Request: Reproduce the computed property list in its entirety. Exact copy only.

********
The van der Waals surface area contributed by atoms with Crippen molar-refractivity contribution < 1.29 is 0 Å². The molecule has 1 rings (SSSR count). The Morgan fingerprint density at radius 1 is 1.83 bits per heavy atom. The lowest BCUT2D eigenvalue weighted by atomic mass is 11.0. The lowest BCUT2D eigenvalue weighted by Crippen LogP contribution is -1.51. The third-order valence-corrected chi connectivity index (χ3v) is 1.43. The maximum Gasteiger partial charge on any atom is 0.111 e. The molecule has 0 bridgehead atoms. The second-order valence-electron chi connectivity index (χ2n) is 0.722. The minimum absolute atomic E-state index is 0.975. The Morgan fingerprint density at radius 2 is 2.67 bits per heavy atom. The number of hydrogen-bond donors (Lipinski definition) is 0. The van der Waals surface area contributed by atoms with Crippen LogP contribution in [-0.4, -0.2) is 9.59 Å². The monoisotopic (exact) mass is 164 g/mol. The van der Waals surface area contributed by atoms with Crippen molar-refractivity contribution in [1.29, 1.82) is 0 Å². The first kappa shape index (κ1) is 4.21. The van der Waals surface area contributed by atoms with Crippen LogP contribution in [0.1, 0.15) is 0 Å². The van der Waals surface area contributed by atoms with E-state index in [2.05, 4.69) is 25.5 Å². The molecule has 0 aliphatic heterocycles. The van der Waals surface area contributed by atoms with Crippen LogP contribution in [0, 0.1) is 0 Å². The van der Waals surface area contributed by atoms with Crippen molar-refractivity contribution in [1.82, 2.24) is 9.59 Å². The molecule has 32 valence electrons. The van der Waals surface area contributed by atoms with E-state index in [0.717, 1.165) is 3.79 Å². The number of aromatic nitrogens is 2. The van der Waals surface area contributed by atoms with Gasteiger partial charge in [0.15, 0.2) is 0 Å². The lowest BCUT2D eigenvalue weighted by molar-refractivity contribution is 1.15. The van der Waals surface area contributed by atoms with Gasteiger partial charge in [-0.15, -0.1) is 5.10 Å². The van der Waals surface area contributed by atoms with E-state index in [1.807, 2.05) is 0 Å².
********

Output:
The van der Waals surface area contributed by atoms with Crippen molar-refractivity contribution < 1.29 is 0 Å². The molecule has 1 rings (SSSR count). The Morgan fingerprint density at radius 1 is 1.83 bits per heavy atom. The lowest BCUT2D eigenvalue weighted by atomic mass is 11.0. The lowest BCUT2D eigenvalue weighted by Crippen LogP contribution is -1.51. The third-order valence-corrected chi connectivity index (χ3v) is 1.43. The maximum Gasteiger partial charge on any atom is 0.111 e. The molecule has 0 bridgehead atoms. The second-order valence-electron chi connectivity index (χ2n) is 0.722. The minimum absolute atomic E-state index is 0.975. The Morgan fingerprint density at radius 2 is 2.67 bits per heavy atom. The number of hydrogen-bond donors (Lipinski definition) is 0. The van der Waals surface area contributed by atoms with Crippen LogP contribution in [-0.4, -0.2) is 9.59 Å². The monoisotopic (exact) mass is 164 g/mol. The van der Waals surface area contributed by atoms with Crippen molar-refractivity contribution in [1.29, 1.82) is 0 Å². The first kappa shape index (κ1) is 4.21. The van der Waals surface area contributed by atoms with Crippen LogP contribution in [0.1, 0.15) is 0 Å². The van der Waals surface area contributed by atoms with E-state index in [2.05, 4.69) is 25.5 Å². The molecule has 0 aliphatic heterocycles. The van der Waals surface area contributed by atoms with Crippen LogP contribution in [0, 0.1) is 0 Å². The van der Waals surface area contributed by atoms with Crippen molar-refractivity contribution in [1.82, 2.24) is 9.59 Å². The molecule has 32 valence electrons. The van der Waals surface area contributed by atoms with E-state index in [0.717, 1.165) is 3.79 Å². The number of aromatic nitrogens is 2. The van der Waals surface area contributed by atoms with Gasteiger partial charge in [0.15, 0.2) is 0 Å². The lowest BCUT2D eigenvalue weighted by molar-refractivity contribution is 1.15. The van der Waals surface area contributed by atoms with Gasteiger partial charge in [-0.15, -0.1) is 5.10 Å². The van der Waals surface area contributed by atoms with E-state index in [1.807, 2.05) is 0 Å².